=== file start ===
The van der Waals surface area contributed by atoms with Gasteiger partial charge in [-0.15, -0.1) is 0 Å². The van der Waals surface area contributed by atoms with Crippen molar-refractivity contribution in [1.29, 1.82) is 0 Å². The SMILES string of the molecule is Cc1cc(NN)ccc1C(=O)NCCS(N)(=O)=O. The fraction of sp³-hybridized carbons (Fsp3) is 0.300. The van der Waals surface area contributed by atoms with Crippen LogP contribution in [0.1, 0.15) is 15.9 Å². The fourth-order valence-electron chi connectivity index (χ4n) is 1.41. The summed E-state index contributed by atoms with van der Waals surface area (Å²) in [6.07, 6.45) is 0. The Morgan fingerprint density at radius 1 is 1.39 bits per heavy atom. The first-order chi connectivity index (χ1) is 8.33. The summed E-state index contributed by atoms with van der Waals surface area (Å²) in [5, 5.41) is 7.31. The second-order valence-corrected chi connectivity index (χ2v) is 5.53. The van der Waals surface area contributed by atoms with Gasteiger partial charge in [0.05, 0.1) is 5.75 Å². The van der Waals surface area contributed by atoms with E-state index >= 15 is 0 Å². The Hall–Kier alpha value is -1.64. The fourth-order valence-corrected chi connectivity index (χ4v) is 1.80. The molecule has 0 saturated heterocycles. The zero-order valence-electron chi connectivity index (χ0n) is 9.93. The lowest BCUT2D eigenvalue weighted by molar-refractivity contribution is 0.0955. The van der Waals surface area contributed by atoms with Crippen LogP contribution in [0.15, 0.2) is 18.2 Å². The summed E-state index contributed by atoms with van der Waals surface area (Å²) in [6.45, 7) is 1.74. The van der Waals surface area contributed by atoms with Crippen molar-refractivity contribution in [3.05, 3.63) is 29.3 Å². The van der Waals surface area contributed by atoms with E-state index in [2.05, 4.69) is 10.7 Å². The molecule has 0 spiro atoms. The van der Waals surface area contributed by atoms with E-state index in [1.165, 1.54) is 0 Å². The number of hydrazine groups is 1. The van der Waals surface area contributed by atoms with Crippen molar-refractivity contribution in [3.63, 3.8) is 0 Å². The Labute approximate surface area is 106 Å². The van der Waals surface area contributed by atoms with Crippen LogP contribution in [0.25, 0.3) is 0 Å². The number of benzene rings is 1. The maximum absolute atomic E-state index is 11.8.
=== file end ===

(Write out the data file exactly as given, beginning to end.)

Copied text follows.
The van der Waals surface area contributed by atoms with Gasteiger partial charge in [-0.15, -0.1) is 0 Å². The van der Waals surface area contributed by atoms with Crippen molar-refractivity contribution in [1.29, 1.82) is 0 Å². The SMILES string of the molecule is Cc1cc(NN)ccc1C(=O)NCCS(N)(=O)=O. The fraction of sp³-hybridized carbons (Fsp3) is 0.300. The van der Waals surface area contributed by atoms with Crippen LogP contribution in [0.1, 0.15) is 15.9 Å². The fourth-order valence-electron chi connectivity index (χ4n) is 1.41. The summed E-state index contributed by atoms with van der Waals surface area (Å²) in [6.07, 6.45) is 0. The Morgan fingerprint density at radius 1 is 1.39 bits per heavy atom. The first-order chi connectivity index (χ1) is 8.33. The summed E-state index contributed by atoms with van der Waals surface area (Å²) in [5, 5.41) is 7.31. The second-order valence-corrected chi connectivity index (χ2v) is 5.53. The van der Waals surface area contributed by atoms with Gasteiger partial charge in [0.05, 0.1) is 5.75 Å². The van der Waals surface area contributed by atoms with E-state index >= 15 is 0 Å². The Hall–Kier alpha value is -1.64. The fourth-order valence-corrected chi connectivity index (χ4v) is 1.80. The molecule has 0 saturated heterocycles. The zero-order valence-electron chi connectivity index (χ0n) is 9.93. The lowest BCUT2D eigenvalue weighted by molar-refractivity contribution is 0.0955. The van der Waals surface area contributed by atoms with Crippen LogP contribution in [0.15, 0.2) is 18.2 Å². The summed E-state index contributed by atoms with van der Waals surface area (Å²) in [6.45, 7) is 1.74. The van der Waals surface area contributed by atoms with Crippen molar-refractivity contribution in [3.05, 3.63) is 29.3 Å². The van der Waals surface area contributed by atoms with E-state index in [2.05, 4.69) is 10.7 Å². The molecule has 0 spiro atoms. The van der Waals surface area contributed by atoms with E-state index in [1.165, 1.54) is 0 Å². The number of hydrazine groups is 1. The van der Waals surface area contributed by atoms with Crippen molar-refractivity contribution in [3.63, 3.8) is 0 Å². The Labute approximate surface area is 106 Å². The van der Waals surface area contributed by atoms with Crippen LogP contribution in [0.25, 0.3) is 0 Å². The number of benzene rings is 1. The maximum absolute atomic E-state index is 11.8.